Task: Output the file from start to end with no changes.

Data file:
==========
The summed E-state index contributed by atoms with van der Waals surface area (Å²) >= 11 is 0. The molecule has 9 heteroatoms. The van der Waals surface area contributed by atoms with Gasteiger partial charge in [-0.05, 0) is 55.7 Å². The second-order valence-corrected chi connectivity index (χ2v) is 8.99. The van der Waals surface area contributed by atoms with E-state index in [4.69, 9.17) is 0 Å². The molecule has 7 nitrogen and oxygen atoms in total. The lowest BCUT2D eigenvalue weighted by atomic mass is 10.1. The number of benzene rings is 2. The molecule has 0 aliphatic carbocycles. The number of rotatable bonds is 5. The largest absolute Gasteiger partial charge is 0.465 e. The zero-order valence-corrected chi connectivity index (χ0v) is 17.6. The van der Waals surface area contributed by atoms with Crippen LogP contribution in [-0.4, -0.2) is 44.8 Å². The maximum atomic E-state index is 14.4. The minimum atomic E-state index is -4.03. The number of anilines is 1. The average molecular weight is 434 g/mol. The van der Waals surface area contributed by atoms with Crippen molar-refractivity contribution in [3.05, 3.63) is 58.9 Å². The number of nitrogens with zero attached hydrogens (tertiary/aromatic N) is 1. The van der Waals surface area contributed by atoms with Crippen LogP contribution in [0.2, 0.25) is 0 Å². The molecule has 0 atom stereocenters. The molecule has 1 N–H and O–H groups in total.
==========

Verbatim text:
The summed E-state index contributed by atoms with van der Waals surface area (Å²) >= 11 is 0. The molecule has 9 heteroatoms. The van der Waals surface area contributed by atoms with Gasteiger partial charge in [-0.05, 0) is 55.7 Å². The second-order valence-corrected chi connectivity index (χ2v) is 8.99. The van der Waals surface area contributed by atoms with E-state index in [4.69, 9.17) is 0 Å². The molecule has 7 nitrogen and oxygen atoms in total. The lowest BCUT2D eigenvalue weighted by atomic mass is 10.1. The number of benzene rings is 2. The molecule has 0 aliphatic carbocycles. The number of rotatable bonds is 5. The largest absolute Gasteiger partial charge is 0.465 e. The zero-order valence-corrected chi connectivity index (χ0v) is 17.6. The van der Waals surface area contributed by atoms with Crippen LogP contribution in [-0.4, -0.2) is 44.8 Å². The maximum atomic E-state index is 14.4. The minimum atomic E-state index is -4.03. The number of anilines is 1. The average molecular weight is 434 g/mol. The van der Waals surface area contributed by atoms with Crippen molar-refractivity contribution in [3.05, 3.63) is 58.9 Å². The number of nitrogens with zero attached hydrogens (tertiary/aromatic N) is 1. The van der Waals surface area contributed by atoms with Crippen LogP contribution in [0.2, 0.25) is 0 Å². The molecule has 0 atom stereocenters. The molecule has 1 N–H and O–H groups in total.